A businessman who was fatally shot Wednesday afternoon near Bolton Hill might have been trying to sell his white Lexus, his family told police.
The family of William E. Gilbert, 51, expressed concern about him traveling around Baltimore to meet prospective buyers.
But homicide detectives stressed yesterday that they have no concrete leads or names of people who might have been interested in the $40,000 four-door car with distinctive vanity plates "GOFORIT" that Gilbert had advertised this week in the City Paper.
Detective Michael Glenn of the homicide unit said the family's concerns are being investigated.
Gilbert, who lived in an upscale Catonsville neighborhood, was a member of a country club and grew up in South Baltimore, was found dead from six shots behind an apartment complex in the 300 block of Dolphin St., one block from a state office complex.
His body was found dressed in khaki pants, brown loafers and a green shirt, lying just feet from his unlocked car parked in an alley. The keys were in the ignition and his wallet, complete with money and credit cards, was in his back pocket.
Detective Kenneth J. Welsh Jr. of the homicide unit said Gilbert was shot three times in the head and body. He said the shooters then ran around a block, returned and shot him three more times.
Family members could not be reached yesterday, and colleagues at Gilbert's food brokerage company, Gilbert Connections near South Charles Street, declined to comment. The front doors to the business were locked. Police said Gilbert had a wife and three daughters.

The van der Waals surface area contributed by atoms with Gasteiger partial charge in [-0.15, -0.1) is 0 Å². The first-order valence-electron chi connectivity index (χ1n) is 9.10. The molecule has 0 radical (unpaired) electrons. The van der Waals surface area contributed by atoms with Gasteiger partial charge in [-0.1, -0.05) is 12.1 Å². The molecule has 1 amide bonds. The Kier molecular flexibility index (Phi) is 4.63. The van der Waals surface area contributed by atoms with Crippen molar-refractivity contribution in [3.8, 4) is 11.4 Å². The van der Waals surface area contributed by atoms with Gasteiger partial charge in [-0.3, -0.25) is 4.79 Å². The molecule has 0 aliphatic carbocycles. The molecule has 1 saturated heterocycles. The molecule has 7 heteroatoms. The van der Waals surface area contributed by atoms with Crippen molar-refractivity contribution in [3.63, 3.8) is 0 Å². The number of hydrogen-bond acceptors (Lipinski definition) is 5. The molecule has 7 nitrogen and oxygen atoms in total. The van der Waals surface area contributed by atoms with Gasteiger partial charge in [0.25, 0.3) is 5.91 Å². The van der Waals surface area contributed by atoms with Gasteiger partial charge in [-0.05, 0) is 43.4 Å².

Welsh said ballistics tests on a 9 mm semiautomatic handgun recovered a block away from the shooting are pending. Police also said Gilbert had a $2 million life insurance policy. But Welsh said police have not conclusively determined why the victim was in the area of the shooting.
If it was a carjacking, "why didn't the suspect take the car?" Welsh asked, noting a window of opportunity after the first three shots. He said security guards from the state building were running toward the scene as the second round of gunfire erupted.
Police said family members told them that Gilbert had been trying to sell the Lexus and that they were apprehensive about him meeting prospective buyers in various city neighborhoods.
But they could offer no names, and police said they don't know if that was what Gilbert was doing when he got shot.
Gilbert was selling the Lexus with gray leather seats and chrome wheels for $15,900 and said it "runs great -- looks great," in the ad in this week's City Paper.
Glenn said the family's theory sounds "plausible" but stressed investigators have yet to independently confirm it. "We're still keeping an open mind," he said.
Pub Date: 6/26/98